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Clackline

Signal Cabins in WA

CLACKLINE

WAGR - Eastern Railway (E. R.)

1938 WAGR MAP Mileage = 51

Lat:  31.719931 S

Long:  116.518287 E

Next Down Signal Box:

Next Up Signal Box:

54 MILE 25 CHAIN

BAKERS HILL

Quick Facts

Interlocked

Closed

1896

1966

Mechanical

Electrical

25 Levers

Illuminated Diagram

Demolished, but site still accessible


The Clackline
junction signal box was located on the island platform of this curiously-named station situated at 62 Miles 61 Chains from Fremantle along the Eastern Railway of the W. A. G. R. This station was notable as being the junction for the Newcastle (later named Toodyay) Branch. In apperance, the signal box was similar to the Mount Helena signal cabin.


Four years prior to the provision of the signal box, signalling at Clackline junction was very rudimentary, as can be seen from the following instructions to Drivers issued amongst other stations entries, on page 10 of the Appendix to Working Time Book No. 1 of September 1892,"
   ...Clackline. - Approaching Clackline Station from Beverley way, a single arm Semaphore is fixed on the Main Line, and used as a “Home Signal.” Branch Trains to approach Junction and Station very cautiously, and Driver to satisfy himself Line is clear..."

The railway through Clackline Junction was originally built as a single line, and worked under the rules governing the "Train Staff and Ticket system".


From September 1892 the sections were:
Chidlow's Well to Clackline - Shape of Staff Handle: Round; Colour of Staff: Black and Yellow.
Clackline
junction to Spencer's Brook - Shape of Staff Handle: Round; Colour of Staff: Green and Yellow.
Clackline
junction to Newcastle (later named Toodyay) - Shape of Staff Handle: Round; Colour of Staff: Caledonian Grey.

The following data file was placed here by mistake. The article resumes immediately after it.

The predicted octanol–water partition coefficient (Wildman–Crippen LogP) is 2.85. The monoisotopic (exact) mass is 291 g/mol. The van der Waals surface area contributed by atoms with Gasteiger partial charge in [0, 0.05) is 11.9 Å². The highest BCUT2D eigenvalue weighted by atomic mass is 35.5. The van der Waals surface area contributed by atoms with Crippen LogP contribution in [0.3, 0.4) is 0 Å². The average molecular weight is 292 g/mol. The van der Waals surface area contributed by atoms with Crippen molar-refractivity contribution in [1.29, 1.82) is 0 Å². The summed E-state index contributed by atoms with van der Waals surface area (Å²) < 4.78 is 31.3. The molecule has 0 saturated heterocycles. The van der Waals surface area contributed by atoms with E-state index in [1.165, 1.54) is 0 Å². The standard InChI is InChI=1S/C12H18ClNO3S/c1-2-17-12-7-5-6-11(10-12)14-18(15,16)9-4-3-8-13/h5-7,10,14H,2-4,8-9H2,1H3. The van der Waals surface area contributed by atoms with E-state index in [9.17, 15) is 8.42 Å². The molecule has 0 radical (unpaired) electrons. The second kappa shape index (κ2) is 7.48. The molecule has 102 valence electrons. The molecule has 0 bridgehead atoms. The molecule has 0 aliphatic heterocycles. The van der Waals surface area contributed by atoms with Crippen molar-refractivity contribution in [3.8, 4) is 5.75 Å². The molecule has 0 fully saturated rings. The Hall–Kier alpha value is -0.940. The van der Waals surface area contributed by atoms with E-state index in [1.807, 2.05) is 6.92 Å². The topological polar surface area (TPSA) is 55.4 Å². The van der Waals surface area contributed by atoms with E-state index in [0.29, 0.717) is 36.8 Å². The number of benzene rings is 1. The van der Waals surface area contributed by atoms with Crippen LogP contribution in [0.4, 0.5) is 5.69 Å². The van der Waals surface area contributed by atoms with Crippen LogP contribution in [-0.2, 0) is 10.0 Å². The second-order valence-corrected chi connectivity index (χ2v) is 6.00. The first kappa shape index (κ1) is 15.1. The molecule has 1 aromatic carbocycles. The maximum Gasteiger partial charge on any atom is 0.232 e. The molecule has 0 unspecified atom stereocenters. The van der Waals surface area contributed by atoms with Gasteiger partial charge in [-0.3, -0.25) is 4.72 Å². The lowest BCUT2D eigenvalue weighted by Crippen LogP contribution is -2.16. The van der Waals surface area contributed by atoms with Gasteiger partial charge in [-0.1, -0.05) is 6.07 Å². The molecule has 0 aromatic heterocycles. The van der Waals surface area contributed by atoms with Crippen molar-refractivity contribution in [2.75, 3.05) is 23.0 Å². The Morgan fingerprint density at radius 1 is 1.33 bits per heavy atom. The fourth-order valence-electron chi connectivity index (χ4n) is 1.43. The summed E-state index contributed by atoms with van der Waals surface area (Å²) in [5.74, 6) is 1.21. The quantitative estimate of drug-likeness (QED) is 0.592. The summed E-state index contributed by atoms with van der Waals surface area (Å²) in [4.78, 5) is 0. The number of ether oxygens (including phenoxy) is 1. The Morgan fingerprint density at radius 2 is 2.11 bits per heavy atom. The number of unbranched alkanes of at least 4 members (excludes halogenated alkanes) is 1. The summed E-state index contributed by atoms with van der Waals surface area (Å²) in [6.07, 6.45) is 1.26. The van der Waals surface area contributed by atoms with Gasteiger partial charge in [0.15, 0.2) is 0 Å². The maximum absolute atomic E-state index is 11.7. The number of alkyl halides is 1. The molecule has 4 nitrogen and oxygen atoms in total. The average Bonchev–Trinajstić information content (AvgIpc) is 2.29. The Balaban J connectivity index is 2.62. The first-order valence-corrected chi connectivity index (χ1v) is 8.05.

The Appendix to the Working Time Table - 1st February, 1901 reveals that Clackline Junction, on the Eastern Railway - Fremantle to Northam section, was a 4th Class station.









It was provided with a 250 foot 'UP' Passenger Platform (exclusive of ramps); a 250 foot long 'DOWN' Passenger Platform (exclusive of ramps); 40 foot loading banks - including horse & carriage, (exclusive of ramp); two 6000 gallon water tanks; a 40 foot Engine Turntable; a Station Master's House; Latrines for Ladies and Urinals for Gents provided and that the Station was situated on the Right and Left Hand Side 'ex Fremantle'.


Many of the above items can be seen in the excellent early photograph of Clackline junction, which also shows the reservoir used for locomotive water.

Page 5, of the same document further reveals that the "Electric Train Staff system" was in use through Clackline Junction on the Main Lines. The sections were then as follows:

Baker’s Hill to Clackline
junction was coloured RED with a Round shaped head.
Clackline Junction to Mokine was coloured BLUE with an Oblong shaped head.
The Newcastle (later named Toodyay) Branch was still worked under the "Train Staff and Ticket system" with the shape of Staff Handle being Round, and the Colour of the Staff being BLUE.